Whatever the truth of the matter, otters, over pressure, what have you, the equation needed to be rectified, and so we decided to depart and go fish somewhere for the evening hours where supply is high and supply is easy, otters clearly haven't penetrated yet and angling pressure is negligible.

Here the bites came before the bait hit bottom and I caught roach from the off. We had just an hour or so available but I put together a tidy catch including some nice fat dace.

Then Martin, who was fishing half lobworms on ten pound mainline line, eight pound hook link and size six hook hung off the end of a floodwater strength barbel rod, because that's the tackle he had from earlier exploits and nothing lighter, came along to me with a fish to weigh on my roach scales, a big fat dace of half a pound.

Not exactly a sporting capture, but needs must. A new personal best for Martin too, I believe?

That's what you get when natural law is firmly in your favour!


  1. The river looks familiar there old chap. Im surprised you never got one of the fours up there .

    Ive yet to see any evidence of otters up there but hear they are in residence.


  2. That looks like a hidden gem of water! Hearty chub there as well. They get fairly large on that side of the globe. Well done.

  3. I am very unsure about this whole otter thing. That stretch of the Avon was rammed with chub two years ago and then last summer they seem to have dropped in number by a huge amount.
    If the otters were eating all those fish that were in that stretch there would be corpses and bones all over the shop.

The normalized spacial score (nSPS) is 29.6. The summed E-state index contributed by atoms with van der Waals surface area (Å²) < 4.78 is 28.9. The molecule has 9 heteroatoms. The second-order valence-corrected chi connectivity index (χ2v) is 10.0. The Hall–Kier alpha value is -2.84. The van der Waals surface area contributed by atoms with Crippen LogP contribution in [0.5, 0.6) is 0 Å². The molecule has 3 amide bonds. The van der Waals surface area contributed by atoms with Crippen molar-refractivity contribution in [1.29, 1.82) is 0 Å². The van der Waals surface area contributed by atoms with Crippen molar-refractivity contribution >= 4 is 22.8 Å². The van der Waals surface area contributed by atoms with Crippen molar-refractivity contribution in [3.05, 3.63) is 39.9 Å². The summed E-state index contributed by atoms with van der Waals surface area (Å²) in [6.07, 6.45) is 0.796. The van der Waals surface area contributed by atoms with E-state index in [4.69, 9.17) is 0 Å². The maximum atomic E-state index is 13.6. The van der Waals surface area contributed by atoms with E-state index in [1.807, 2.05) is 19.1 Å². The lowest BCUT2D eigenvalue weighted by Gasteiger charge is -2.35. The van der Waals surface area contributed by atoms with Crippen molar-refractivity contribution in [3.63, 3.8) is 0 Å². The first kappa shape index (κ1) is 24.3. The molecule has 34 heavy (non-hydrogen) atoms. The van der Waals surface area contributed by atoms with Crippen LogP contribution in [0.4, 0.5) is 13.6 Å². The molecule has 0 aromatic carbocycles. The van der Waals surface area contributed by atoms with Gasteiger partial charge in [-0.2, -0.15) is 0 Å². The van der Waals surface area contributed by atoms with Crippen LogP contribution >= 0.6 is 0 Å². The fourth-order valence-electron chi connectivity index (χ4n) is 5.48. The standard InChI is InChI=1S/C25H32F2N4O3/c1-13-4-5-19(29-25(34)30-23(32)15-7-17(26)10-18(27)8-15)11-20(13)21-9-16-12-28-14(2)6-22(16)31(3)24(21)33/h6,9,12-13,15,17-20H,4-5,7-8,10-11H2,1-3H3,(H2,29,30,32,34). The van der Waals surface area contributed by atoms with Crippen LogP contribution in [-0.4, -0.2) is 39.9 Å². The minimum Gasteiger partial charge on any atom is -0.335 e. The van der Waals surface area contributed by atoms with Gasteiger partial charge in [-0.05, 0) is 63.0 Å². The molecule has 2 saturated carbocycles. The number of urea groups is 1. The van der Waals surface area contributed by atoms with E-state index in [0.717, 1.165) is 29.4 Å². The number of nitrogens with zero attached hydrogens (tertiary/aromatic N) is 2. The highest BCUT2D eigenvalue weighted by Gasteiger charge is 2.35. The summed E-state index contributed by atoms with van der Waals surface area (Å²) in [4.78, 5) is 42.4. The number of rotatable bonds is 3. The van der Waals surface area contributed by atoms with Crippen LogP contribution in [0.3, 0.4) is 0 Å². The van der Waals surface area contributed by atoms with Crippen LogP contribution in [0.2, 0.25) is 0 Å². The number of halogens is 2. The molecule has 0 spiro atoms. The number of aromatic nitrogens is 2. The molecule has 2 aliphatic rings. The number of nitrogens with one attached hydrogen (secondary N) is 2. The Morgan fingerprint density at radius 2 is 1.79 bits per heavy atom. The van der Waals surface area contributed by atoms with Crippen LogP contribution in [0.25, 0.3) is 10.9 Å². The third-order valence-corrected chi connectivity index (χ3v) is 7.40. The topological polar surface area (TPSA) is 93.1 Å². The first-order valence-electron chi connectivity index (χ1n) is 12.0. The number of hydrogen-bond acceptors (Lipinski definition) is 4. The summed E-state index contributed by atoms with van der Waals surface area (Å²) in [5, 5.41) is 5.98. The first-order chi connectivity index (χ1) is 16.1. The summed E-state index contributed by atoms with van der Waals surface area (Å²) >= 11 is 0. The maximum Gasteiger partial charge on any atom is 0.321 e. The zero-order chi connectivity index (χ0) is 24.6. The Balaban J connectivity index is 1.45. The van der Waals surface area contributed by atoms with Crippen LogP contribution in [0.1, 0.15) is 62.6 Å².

4. Jeff

    I agree about the lack of Chub showing on the stretch and the EA have even been involved regarding the lack of fish in general! Canny fish those Chub are though as a walk along the stretch in the close season will see many pegs black with them, they obviously move and spread along the stretch after spawning and of course when nthe first anglers arrive on the 16th.......

  5. Ive caught any fish along that stretch recently . The cold clear conditions dont help either . The fish can shoal up very tightly and in most sessions I fish at least 7 swims along that length.All my fish come from one swim unless there is colour in the water then there is another pool which I can catch from.

    That's fishing.


  6. Well, I saw a heap of chub scales three years ago just a mile or so upstream at Bretford. Had a royal blank that day and swore never to return convinced that an otter had had the lot. went back again against my feelings and had four four pounders topped by my firstavon five pounder in just two hours around dark and after.

    I was clearly wrong! Though at least one chub had met its match in the furry menace!